<i>The eliminated instruction is one byte long, executes very quickly, and string instructions
are not very common in most real code anyway. When they occur, they are heavyweight
operations, because the sources and count have to be set up into particular registers, and the
string instruction itself usually takes much more time than simple instructions. Whether or
not the direction flag instruction appears might then change the time of the string operation
by perhaps 1% or less. So except for contrived programs that consist almost entirely of these
string operations, I suspect it is impossible to measure any execution time reduction in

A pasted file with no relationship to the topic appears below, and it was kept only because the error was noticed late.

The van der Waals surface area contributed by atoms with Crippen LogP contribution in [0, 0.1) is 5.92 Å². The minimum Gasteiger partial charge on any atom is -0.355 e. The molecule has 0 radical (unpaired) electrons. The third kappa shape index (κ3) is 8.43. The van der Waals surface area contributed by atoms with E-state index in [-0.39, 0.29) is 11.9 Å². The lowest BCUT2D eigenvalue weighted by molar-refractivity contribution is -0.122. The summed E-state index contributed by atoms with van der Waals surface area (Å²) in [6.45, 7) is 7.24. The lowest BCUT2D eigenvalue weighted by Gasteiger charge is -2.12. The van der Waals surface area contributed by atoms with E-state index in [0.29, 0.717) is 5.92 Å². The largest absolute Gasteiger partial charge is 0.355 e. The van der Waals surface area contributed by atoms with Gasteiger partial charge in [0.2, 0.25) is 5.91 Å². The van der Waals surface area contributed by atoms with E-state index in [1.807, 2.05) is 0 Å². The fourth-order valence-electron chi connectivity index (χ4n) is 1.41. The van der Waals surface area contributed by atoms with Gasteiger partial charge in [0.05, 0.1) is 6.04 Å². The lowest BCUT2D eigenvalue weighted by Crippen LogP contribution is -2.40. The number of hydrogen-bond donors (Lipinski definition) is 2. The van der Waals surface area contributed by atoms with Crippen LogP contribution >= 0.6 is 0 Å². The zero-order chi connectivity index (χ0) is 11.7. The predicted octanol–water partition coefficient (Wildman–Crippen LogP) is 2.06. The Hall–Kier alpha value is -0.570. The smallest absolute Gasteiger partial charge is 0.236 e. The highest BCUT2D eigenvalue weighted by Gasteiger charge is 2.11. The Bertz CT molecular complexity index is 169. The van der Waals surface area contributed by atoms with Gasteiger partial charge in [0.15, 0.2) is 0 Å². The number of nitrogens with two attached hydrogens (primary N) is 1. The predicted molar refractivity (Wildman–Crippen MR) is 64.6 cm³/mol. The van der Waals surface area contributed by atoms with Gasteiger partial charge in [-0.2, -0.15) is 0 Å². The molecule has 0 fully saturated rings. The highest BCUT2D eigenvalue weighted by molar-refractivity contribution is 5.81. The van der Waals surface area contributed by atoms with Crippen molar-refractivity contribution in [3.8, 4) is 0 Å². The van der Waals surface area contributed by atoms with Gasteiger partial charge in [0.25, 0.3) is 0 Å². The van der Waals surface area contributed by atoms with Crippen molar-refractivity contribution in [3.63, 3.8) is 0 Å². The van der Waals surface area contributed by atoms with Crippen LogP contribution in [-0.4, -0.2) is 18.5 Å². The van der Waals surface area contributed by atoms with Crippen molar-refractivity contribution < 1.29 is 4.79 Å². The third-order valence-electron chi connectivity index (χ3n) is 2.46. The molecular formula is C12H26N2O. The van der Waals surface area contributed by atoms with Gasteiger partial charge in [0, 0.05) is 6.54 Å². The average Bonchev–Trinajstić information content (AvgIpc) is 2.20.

actual programs that could be attributed to this compiler change.</i>
Unfortunately, you're wrong. CLD can have a latency of 50+ cycles on some x86 implementations:
that's not an insignificant amount. Plus we're not just talking about "string operations",
we're talking about functions like memset() & memcpy() too, which often use them.
See: http://gcc.gnu.org/ml/gcc/2008-03/msg00360.html for some benchmarks
and http://gcc.gnu.org/ml/gcc/2008-03/msg00404.html for a link to a document which gives a
latency of 52 cycles for CLD.